For more than three decades, Mike Prickett has filmed world-famous surfers on monstrous swells at the best surf spots across the globe.
He has pursued his passion for cinematography despite two critical accidents that would test anyone’s resolve.
Prickett, 51, grew up in Hawaii Kai and landed his first photography job as a 15-year-old Kaiser High School student.
He started with stills, then moved on to video and eventually commercials and major motion pictures, including “Point Break 2,” “X2” and “Chasing Mavericks.”
>> Whistling never fails to uplift Peggy Harris
>> Suzi Mechler cherishes her time on the water after starting the sport at age 47
>> Hiking keeps retired professor, 82, active and sharp
>> Young at Heart, Sept. 21, 2016
His work landed him coveted jobs with “Hawaii Five-0,” National Geographic and the Discovery Channel, among dozens of other productions. For 17 years, he traveled with the Association of Surfing Professionals (now the World Surf League) filming with cameras weighing 15 to 50 pounds for eight hours a day amid dangerous, pounding surf.
“I did it for 17 years nonstop, traveling nine months of the year,” he said. “I traveled with about 17 cases of cameras.”
The schedule was grueling, but he loved it.
Prickett discovered his passion after a 1984 car accident that left his right leg shattered in 33 places and left leg broken in six.
“Doctors said the best therapy for me was to swim. I was a surfer, so I said, ‘I’ll put a camera in a water housing and I’ll go take pictures of guys surfing as my water therapy,’” he said. “That’s how I started shooting from the water.”
Then, in 2012, the ocean cinematographer suffered a near-fatal blow when he rescued a fellow diver 220 feet underwater in the last week of shooting “Chasing Mavericks” in Tahiti. Prickett ran out of air after sharing his air tank and quickly swam up to the surface, resulting in decompression sickness, also known as the bends. The accident initially left him completely paralyzed from the chest down. He later gained some movement and is currently paralyzed from the waist down.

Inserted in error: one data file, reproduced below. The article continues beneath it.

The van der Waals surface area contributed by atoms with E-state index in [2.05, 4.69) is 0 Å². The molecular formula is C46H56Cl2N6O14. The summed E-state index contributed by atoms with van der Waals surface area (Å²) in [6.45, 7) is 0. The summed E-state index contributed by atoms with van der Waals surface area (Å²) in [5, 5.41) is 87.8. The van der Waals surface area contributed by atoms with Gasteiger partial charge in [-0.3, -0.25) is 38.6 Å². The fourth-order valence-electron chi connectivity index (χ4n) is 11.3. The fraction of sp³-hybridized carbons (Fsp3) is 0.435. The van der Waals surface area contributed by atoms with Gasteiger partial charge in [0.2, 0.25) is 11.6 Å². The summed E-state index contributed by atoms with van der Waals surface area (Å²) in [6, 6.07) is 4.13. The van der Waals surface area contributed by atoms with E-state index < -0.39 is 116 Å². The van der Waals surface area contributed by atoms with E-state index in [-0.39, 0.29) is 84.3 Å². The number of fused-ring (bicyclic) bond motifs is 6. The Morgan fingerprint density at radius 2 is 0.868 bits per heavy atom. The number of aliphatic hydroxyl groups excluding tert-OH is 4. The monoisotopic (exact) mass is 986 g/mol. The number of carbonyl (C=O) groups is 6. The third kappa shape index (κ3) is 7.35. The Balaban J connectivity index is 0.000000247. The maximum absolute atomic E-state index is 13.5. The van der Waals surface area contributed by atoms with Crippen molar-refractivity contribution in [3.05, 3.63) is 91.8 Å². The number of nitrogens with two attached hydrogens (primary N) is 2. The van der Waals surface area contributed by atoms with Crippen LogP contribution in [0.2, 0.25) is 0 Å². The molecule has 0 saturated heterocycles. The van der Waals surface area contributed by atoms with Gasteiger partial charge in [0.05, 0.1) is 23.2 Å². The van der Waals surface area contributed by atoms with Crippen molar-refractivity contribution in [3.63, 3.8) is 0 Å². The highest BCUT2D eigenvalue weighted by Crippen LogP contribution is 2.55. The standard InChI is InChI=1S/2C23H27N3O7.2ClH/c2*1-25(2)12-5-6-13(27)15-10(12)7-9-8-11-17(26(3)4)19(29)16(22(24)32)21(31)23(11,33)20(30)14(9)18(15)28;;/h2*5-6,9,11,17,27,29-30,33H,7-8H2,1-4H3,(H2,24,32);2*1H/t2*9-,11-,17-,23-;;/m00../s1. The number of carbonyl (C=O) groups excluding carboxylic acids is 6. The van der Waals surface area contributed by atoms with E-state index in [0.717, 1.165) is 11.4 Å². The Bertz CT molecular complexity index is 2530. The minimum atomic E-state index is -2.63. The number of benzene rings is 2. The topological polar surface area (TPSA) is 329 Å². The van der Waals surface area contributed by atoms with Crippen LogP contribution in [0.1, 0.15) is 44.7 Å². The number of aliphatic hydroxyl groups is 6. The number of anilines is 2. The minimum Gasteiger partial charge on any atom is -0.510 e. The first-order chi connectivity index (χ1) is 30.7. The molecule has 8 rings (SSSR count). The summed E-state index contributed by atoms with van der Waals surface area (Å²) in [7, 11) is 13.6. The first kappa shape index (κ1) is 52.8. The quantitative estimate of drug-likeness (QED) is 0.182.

“I can’t feel my legs, but with my eyes I can will my legs to move,” he said. “It’s been getting better and better. After I got hurt I didn’t want the paralysis to get the best of me.”
He used his passion for filmmaking and love of the ocean to keep him going.
“I love making films. To do what I do I’ve got to get out in the water and go swimming. It forces me to crawl across the beach. First in a wheelchair, then I crawl with my cameras to get to the water, then I use crutches,” he said. “At first I could only go 20 feet, then 40 feet. Now I can go a mile and a half, maybe 2 miles. My driving force is to still make movies.”
A year ago Prickett started a new company, Salt + Air Studios, specializing in water and aerial cinematography, which has helped him diversify his talents in directing and producing, as well as virtual reality.
“We’ve been doing a lot of virtual reality. We’re building new cameras and doing all these crazy new techniques in virtual reality that’s been exploding as well,” he said.
His next big production will feature sharks, whales, dolphins and other marine life with explore.org, part of the Annenberg Foundation, a philanthropic family foundation that supports nonprofit organizations.
Prickett most recently returned from Guadalupe Island, 250 miles off the coast of Mexico, to film sharks with Ocean Ramsey, a conservationist known for swimming with great whites.
The project will take him from Hawaii to Mexico, Ecuador (the Galapagos Islands), Tonga, Palau, Tahiti, China and South Africa.
“At first I thought I couldn’t (continue filming), then I just said I’m never going to quit,” Prickett said. “Now I realize I’m getting better and now traveling the world with my new company, Salt + Air, making movies and doing everything I thought I couldn’t do.
“I’m trying to make people fall in love with the ocean again.”